"The freedom of conscience and worship is one of the individual's liberties assured in every enlightened democratic regime."3 In dealing with questions of religious freedom, as well as other human rights, the courts have also resorted to the Universal Declaration of Human Rights and the International Covenant on Political and Civil Rights that reflect "the basic principles of equality, freedom and justice which are the heritage of all modern enlightened states."4
In doing so, the courts have required that two conditions be met: that the principle in question is common to all enlightened countries, and that no contrary domestic law exists. In this regard, Justice Haim Cohn has said:
"It is decided law that rules of International law constitute part of the law prevailing in Israel insofar as they have been accepted by the majority of the nations of the world and are not inconsistent with any enactment of the Knesset (Parliament). The principles of freedom of religion are similar to the other rights of man, as these have been laid down in the Universal Declaration of Human Rights, 1948, and in the Covenant on Political and Civil Rights, 1965. These are now the heritage of all enlightened peoples, whether or not they are members of the United Nations Organization and whether or not they have as yet ratified them. . . for they have been drawn up by legal experts from all countries of the world and been prescribed by the [General] Assembly of the United Nations, in which by far the larger part of the nations of the world participates".5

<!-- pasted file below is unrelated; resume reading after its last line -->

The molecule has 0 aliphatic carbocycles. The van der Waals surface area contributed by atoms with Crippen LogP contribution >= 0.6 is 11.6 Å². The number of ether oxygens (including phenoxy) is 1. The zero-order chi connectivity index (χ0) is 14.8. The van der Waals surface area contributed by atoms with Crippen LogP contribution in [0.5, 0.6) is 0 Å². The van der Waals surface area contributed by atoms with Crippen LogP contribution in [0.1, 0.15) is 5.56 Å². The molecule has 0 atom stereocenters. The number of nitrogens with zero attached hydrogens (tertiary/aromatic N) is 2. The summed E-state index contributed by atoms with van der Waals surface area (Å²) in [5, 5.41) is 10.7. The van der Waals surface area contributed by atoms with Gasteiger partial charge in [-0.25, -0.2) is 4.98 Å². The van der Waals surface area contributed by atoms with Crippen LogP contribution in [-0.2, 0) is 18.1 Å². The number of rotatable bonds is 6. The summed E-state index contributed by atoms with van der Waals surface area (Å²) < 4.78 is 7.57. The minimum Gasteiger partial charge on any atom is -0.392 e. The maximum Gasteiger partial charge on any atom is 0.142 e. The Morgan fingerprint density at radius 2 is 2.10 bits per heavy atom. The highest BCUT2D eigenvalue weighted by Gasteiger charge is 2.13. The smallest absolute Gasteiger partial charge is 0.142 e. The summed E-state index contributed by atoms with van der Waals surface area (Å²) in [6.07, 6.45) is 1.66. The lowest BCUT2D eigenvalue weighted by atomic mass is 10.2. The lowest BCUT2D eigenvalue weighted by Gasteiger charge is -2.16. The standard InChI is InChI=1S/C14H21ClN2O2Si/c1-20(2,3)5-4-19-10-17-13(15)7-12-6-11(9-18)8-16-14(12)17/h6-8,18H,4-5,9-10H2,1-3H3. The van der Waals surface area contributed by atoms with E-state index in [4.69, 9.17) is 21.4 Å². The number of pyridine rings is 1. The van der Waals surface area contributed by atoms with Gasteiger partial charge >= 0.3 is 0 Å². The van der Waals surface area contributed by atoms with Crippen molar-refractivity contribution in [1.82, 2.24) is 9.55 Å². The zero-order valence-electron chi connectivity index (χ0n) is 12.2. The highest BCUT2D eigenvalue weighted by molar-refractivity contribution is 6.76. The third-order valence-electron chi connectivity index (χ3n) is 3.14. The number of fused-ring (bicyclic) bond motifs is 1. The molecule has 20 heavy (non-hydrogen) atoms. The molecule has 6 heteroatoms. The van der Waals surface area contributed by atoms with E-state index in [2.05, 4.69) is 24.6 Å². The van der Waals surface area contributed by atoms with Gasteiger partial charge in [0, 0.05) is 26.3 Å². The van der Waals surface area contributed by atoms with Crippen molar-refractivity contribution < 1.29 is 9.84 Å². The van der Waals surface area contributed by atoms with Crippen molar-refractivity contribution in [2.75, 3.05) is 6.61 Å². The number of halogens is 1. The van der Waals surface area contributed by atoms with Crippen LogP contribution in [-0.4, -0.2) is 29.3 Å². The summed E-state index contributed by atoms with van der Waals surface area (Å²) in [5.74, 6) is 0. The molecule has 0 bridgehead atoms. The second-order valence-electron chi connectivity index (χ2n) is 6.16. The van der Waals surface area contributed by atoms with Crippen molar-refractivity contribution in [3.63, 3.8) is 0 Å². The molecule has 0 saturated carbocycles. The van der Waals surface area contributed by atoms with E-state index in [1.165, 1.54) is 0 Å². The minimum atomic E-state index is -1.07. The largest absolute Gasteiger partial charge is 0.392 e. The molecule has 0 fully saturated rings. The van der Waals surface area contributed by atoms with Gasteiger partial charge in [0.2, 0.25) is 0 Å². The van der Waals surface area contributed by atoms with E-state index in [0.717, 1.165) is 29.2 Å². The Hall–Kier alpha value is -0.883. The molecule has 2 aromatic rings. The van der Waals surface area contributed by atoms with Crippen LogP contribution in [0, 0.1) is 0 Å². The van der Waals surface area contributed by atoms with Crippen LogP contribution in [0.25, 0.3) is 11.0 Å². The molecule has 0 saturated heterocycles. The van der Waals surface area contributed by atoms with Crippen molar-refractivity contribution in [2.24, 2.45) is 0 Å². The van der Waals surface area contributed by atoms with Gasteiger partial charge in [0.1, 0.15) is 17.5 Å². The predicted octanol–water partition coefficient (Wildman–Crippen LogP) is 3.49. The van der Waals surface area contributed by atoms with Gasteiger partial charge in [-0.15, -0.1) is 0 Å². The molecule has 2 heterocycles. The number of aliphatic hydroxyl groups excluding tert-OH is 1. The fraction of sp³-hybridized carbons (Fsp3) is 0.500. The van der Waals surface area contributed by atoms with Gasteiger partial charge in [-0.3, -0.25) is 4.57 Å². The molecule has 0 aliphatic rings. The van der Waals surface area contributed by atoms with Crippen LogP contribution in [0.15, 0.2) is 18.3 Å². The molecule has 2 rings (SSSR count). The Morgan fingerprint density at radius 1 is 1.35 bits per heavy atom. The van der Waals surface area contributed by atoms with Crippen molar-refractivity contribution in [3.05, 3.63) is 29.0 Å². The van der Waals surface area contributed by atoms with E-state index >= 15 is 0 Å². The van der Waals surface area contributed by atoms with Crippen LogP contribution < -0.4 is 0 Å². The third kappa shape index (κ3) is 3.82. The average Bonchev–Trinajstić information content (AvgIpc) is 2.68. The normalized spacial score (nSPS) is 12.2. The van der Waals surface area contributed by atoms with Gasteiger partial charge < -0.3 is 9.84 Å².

Justice Landau also emphasized the right of freedom of conscience:
"Every person in Israel enjoys freedom of conscience, of belief, of religion, and of worship. This freedom is guaranteed to every person in every enlightened, democratic regime, and therefore it is guaranteed to every person in Israel. It is one of the fundamental principles upon which the State of Israel is based… This freedom is partly based on Article 83 of the Palestine Order in Council of 1922, and partly it is one of those fundamental rights that "are not written in the book" but derive directly from the nature of out state as a peace-loving, democratic state6'… On the basis of the rules – and in accordance with the Declaration of Independence – every law and every power will be interpreted as recognizing freedom of conscience, of belief, of religion, and of worship"7.
Israel's Supreme Court has not yet ruled squarely on the issue of the protection of religious liberty under the Basic Law: Human Dignity and Liberty. However, several decisions and other writings by some of the Justices indicate support for the view that the general right to human dignity protected by the Basic Law includes, inter alia, freedom of religion and conscience, which consequently has the status of a supreme, constitutional legal norm.8 Thus, for example, during the Gulf War, the Supreme Court ruled that when supplying gas masks, the government should endeavor to supply special masks for religious men who maintain beards out of religious conviction.